DNAm age versus chronological age in cancer. Each point corresponds to a DNA methylation sample (cancer sample from a human subject). Points are colored and labelled according to the underlying cancer data sets as described in Additional file 1. A) Across all cancer data sets, there is only a weak correlation (cor=0.16, p=2.5E-33) between DNAm age (x-axis) and chronological patient age (y-axis). B) Mean age acceleration (y-axis) versus cancer type. C-W) Results for individual cancers/affected tissues. Several cancer tissues maintain moderately large age correlations including E) brain, U) thyroid, K,L) kidney, M) liver, I) colorectal, and F) breast cancer.
Age acceleration versus tumor grade and stage. Panels correspond to the cancer data sets described in Additional file 1. Nominally significant negative correlations between grade and age acceleration can be observed in ovarian serous cystadenocarcinoma (panel G) and uterine corpus endometroids (panel J). A nominally significant positive correlation between stage and age acceleration can be observed for colon adenocarcinoma (panel O). (Z) A significant negative correlation between stage and age acceleration can be observed in thyroid cancer. Since grade and stage are often considered as ordinal variables, correlation test p-values are reported in all panels except the last. H) For prostate cancer, the x-axis reports the Gleason sum score. The last panel shows that mean age acceleration in acute myeloid leukemia is not significantly related to French American British (FAB) morphology but some groups (notably M6 and M7) are very small (rotated grey numbers).
Age acceleration versus mutation count status in breast cancer. Mutation count status (x-axis) was defined by assigning tumor samples to the high mutation count group if their number of somatic mutations was larger than 50. Other thresholds lead to similar results. A-F) and G-L) report findings for Illumina 27K and 450K data, respectively. A, G) The barplots show that mean age acceleration (y-axis) is lower in breast cancer samples with high mutation count (compared to those samples whose somatic mutation count is less than 50). This result can also be found in ER+ (panels B,H), ER- (C,I), PR+ (D,J), PR- (E,K), and triple negative (F,L) breast cancer samples.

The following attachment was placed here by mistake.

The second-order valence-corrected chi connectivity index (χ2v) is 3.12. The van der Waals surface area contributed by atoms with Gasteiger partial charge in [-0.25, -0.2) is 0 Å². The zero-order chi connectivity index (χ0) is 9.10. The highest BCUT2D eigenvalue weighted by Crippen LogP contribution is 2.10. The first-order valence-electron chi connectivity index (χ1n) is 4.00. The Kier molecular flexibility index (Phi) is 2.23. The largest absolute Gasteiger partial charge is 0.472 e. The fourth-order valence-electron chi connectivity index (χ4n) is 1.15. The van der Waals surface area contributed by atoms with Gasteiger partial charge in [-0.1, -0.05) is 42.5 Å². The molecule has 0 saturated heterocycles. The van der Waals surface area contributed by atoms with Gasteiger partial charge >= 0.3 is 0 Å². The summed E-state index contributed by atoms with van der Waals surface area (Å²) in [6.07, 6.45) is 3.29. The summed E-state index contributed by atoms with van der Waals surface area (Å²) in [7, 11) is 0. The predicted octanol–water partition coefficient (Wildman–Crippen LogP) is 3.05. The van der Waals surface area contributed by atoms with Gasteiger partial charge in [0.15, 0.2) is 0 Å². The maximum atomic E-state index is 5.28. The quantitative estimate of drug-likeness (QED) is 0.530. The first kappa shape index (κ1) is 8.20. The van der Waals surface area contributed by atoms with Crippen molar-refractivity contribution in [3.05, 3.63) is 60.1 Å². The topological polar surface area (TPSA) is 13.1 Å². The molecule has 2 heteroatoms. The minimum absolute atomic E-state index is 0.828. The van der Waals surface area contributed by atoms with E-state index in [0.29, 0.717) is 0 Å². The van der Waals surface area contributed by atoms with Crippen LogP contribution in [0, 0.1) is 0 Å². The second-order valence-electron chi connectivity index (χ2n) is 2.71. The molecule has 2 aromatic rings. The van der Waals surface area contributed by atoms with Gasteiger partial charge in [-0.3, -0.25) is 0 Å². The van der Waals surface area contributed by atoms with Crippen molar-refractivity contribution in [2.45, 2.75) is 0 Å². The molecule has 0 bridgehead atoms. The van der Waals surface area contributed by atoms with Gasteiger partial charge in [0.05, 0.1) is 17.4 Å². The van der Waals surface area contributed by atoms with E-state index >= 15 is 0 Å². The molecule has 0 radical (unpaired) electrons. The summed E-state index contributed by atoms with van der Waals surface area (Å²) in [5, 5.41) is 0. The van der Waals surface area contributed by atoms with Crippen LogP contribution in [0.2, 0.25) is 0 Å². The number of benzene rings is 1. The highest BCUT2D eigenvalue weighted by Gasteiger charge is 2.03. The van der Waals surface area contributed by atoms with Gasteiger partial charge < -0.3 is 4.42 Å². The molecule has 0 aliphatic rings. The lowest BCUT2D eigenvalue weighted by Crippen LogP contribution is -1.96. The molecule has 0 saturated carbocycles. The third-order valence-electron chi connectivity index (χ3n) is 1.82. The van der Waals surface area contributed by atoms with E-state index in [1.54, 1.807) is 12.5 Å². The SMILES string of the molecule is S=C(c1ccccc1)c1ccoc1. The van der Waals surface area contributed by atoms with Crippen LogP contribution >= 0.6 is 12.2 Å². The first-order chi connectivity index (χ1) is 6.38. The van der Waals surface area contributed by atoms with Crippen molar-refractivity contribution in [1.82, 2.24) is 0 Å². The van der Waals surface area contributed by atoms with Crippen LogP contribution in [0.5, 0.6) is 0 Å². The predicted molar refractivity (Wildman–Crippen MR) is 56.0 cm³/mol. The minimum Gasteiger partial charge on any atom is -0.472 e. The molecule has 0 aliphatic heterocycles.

Selected significant gene mutations versus age acceleration. The TCGA data sets were stratified by cancer type and Illumina platform. Mean age acceleration (y-axis) versus mutation status (x-axis) for up to two of the most significant genes per data set. Note that age acceleration in bone marrow (AML) was most highly related to mutation in the following 2 genes: PHF6 and TP53. Age acceleration in the two breast cancer data was most highly related to mutations in GATA3, TP53, and TTN. Strikingly, TP53 was among the top 2 most significant mutated genes in four out of 13 cancer data sets.
Effect of TP53 mutation on age acceleration. Mutations in TP53 are associated with significantly lower age acceleration in 5 cancers: including AML, breast cancer, ovarian serous cystadenocarcinoma, and uterine corpus endometrioid. Marginally significant results could be observed in lung squamous cell carcinoma (p=0.088 for the 27K data but not for the 450K data).